My ex-husband has no communication with me.
This might sound like an ideal outcome, but we have two children who we apparently “co-parent”.
Five years ago we signed Court Orders agreeing to the terms of childcare. He fought tooth and nail to get a larger share; my cynical side felt he increased the days to improve his financial settlement. It was not long post-divorce that his commitment to childcare waned.
Today, the balance of care has changed to maybe 10% or even less. I’m working full time and looking after the kids and he does what he wants. This school term there are eight weekends – we should have four weekends each, but it is looking increasingly like I’ll be lucky for him to get two. He just disappears off the edge of the world and even the kids don’t know what is happening.
Since our divorce, I’ve had no voice. I communicate with my ex via email, keeping him up-to-date with the issues I feel are important and reminding him the dates of care, school events, etc. I start the year with a calendar I send to him, saying, ‘This is a draft – if you want any changes, no worries’. I’ll probably send it four times as a reminder and I get no response.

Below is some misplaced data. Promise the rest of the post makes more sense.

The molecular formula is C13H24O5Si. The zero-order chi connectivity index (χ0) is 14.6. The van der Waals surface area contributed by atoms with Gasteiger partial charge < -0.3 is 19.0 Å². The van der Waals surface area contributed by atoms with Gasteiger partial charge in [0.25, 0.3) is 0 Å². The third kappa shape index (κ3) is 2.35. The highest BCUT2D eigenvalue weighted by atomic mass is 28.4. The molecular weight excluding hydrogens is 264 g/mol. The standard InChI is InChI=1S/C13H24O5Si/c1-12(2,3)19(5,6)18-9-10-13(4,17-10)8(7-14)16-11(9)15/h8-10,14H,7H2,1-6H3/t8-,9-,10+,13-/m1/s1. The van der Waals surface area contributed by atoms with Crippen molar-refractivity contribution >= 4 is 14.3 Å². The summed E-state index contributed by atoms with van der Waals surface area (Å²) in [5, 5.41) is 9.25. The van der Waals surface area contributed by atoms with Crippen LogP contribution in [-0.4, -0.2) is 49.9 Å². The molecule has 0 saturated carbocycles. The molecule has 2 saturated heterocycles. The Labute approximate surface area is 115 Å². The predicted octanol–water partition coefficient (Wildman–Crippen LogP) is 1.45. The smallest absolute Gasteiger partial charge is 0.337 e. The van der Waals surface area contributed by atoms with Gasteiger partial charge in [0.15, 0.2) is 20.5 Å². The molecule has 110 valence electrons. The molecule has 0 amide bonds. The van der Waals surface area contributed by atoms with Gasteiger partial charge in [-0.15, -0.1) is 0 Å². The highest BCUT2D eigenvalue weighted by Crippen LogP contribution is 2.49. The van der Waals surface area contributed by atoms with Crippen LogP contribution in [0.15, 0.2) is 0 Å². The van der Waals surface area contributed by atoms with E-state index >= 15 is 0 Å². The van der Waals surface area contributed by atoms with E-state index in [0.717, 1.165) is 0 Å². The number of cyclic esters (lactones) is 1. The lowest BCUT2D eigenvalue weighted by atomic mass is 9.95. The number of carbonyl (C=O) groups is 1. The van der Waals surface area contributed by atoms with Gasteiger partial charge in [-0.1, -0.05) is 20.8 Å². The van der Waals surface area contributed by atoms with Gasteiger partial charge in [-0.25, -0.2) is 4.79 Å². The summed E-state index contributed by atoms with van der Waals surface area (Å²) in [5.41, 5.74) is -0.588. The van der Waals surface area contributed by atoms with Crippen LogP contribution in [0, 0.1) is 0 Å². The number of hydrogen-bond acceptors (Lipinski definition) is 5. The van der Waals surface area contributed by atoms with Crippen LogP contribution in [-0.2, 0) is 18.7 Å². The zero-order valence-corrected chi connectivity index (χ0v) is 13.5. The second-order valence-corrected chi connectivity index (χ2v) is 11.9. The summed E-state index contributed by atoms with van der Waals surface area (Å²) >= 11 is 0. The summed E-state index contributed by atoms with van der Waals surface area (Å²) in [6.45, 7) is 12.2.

This month, I found out after weeks of being in the dark that he was overseas. Last year my son was given the job of asking if they could have Christmas with me, revealing Dad had forgotten it was his turn. School holidays come and go; sometimes it takes him a week to pick them up and at times he does not eventuate. Nothing can be planned.
Listen: Did you know you can pay $125 per hour to have experts come into your house and judge your parenting? Andrew Daddo and Holly Wainwright discuss, on our podcast for imperfect parents. Post continues after audio.
My shoulders are reasonably broad so I manage this, but my kids are living the ongoing tension of a failed marriage. They’re given the role of messenger, an unfair task for very young kids. When they say, ‘Aren’t we going to Dad this weekend?’, what can I do? I can’t say no and I can’t make them feel unwanted because they already feel unwanted. I put them first. I cannot take my frustration out on them. Don’t get me wrong – I’m not perfect and sometimes this situation gets to me. Some things, some days, just give.
This is complex for both the kids. They want both parents to be happy and try to insulate us from issues that may cause pain.